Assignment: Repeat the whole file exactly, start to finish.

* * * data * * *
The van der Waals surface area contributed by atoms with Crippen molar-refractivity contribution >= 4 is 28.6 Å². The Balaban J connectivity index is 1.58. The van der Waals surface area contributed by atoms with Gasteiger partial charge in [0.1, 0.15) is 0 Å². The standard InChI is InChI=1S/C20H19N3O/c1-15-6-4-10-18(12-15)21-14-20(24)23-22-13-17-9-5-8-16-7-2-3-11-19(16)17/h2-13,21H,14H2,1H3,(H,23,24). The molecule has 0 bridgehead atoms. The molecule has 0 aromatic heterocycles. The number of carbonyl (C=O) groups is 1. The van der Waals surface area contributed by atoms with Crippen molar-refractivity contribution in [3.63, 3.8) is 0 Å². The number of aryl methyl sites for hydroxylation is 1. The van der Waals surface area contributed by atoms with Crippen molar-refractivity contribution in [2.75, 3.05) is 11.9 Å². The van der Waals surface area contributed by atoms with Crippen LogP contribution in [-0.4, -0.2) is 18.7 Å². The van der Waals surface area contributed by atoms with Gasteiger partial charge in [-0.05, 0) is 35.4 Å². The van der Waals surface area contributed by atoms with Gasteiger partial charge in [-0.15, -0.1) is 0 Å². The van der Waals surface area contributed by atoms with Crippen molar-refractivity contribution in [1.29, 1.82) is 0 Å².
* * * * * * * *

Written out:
The van der Waals surface area contributed by atoms with Crippen molar-refractivity contribution >= 4 is 28.6 Å². The Balaban J connectivity index is 1.58. The van der Waals surface area contributed by atoms with Gasteiger partial charge in [0.1, 0.15) is 0 Å². The standard InChI is InChI=1S/C20H19N3O/c1-15-6-4-10-18(12-15)21-14-20(24)23-22-13-17-9-5-8-16-7-2-3-11-19(16)17/h2-13,21H,14H2,1H3,(H,23,24). The molecule has 0 bridgehead atoms. The molecule has 0 aromatic heterocycles. The number of carbonyl (C=O) groups is 1. The van der Waals surface area contributed by atoms with Crippen molar-refractivity contribution in [3.63, 3.8) is 0 Å². The number of aryl methyl sites for hydroxylation is 1. The van der Waals surface area contributed by atoms with Crippen molar-refractivity contribution in [2.75, 3.05) is 11.9 Å². The van der Waals surface area contributed by atoms with Crippen LogP contribution in [-0.4, -0.2) is 18.7 Å². The van der Waals surface area contributed by atoms with Gasteiger partial charge in [-0.05, 0) is 35.4 Å². The van der Waals surface area contributed by atoms with Gasteiger partial charge in [-0.15, -0.1) is 0 Å². The van der Waals surface area contributed by atoms with Crippen molar-refractivity contribution in [1.29, 1.82) is 0 Å².